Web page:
The laid-back boogie rhythm and rolling bass tones are partly what make “All Shook Up” sound soothing and yet fresh each listening, which has to number in the hundreds if not thousands. But the biggest stand-out element, in my head at least, is the absence of drums. The beat is kept by someone (possibly Elvis) tapping on an acoustic guitar or…I don’t know, a phone book? Recorded in January 1957 and released two months hence, “All Shook Up” is one of the very few percussion-free cuts of rock’s classic era…just that relaxed, almost slapdash vocal delivery (which Presley reportedly copied phrase for phrase from songwriter Otis Blackwell‘s original demo) and the instruments — piano, lap steel guitar, stand-up bass…what else?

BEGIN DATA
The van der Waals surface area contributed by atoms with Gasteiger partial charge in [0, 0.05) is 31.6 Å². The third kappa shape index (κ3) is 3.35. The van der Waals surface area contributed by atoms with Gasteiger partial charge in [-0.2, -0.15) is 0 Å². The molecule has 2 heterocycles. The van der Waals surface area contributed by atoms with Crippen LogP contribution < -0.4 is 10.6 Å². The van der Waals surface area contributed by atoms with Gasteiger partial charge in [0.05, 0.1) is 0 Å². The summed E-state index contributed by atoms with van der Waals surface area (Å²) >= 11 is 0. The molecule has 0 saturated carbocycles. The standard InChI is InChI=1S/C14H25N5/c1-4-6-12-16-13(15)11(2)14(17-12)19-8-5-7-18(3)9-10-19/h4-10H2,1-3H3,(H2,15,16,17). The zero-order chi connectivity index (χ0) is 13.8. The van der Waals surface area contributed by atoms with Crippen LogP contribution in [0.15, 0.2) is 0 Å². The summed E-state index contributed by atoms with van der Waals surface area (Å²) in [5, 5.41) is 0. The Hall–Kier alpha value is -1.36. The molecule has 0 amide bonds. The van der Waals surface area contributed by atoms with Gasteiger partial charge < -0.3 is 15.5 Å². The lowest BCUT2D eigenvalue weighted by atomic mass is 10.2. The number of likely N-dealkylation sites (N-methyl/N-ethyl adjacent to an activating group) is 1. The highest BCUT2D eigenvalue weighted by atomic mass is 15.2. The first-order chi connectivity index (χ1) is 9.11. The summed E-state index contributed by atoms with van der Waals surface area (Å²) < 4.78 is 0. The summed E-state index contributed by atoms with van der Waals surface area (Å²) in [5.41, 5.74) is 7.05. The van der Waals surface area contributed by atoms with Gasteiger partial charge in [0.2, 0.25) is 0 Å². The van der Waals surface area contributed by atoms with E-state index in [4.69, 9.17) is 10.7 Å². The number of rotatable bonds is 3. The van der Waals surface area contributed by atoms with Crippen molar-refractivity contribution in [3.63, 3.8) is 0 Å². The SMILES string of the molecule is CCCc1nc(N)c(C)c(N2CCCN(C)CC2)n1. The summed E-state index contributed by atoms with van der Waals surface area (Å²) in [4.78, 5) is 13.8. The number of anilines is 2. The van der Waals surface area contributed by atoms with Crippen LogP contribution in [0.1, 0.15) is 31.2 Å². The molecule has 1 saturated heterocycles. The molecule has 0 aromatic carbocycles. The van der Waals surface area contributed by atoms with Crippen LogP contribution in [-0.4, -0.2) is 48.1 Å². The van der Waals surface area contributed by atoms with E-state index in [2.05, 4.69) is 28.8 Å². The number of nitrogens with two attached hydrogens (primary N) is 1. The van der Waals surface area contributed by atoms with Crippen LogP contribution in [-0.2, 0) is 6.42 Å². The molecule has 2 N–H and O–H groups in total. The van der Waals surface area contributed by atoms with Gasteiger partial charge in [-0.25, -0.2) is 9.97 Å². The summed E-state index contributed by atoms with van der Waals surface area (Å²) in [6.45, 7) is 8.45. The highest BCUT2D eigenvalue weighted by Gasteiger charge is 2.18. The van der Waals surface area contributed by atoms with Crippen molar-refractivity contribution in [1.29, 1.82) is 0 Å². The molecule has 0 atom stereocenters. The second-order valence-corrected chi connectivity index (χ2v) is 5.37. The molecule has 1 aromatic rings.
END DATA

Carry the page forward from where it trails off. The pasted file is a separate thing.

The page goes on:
Quickly and entirely written by Blackwell and recorded in Los Angeles on 1.19.57, “All Shook Up” was reportedly “the last song in a marathon session in which Elvis and the Jordanaires were recording material for a gospel EP,” according to the writes SF Weekly‘s Andrew Stout. “It came as a respite from the intensity of the gospel sessions, which may be why, even today, the song retains a looser, one might even say cathartic and whimsical, feel relative to the other Elvis hits of his early RCA period.” Take #10 was reportedly selected for release. It was released on 3.22.57 and became the nation’s #1 song for eight weeks. It also became Presley’s first #1 hit on the UK singles charts, remaining there for seven weeks.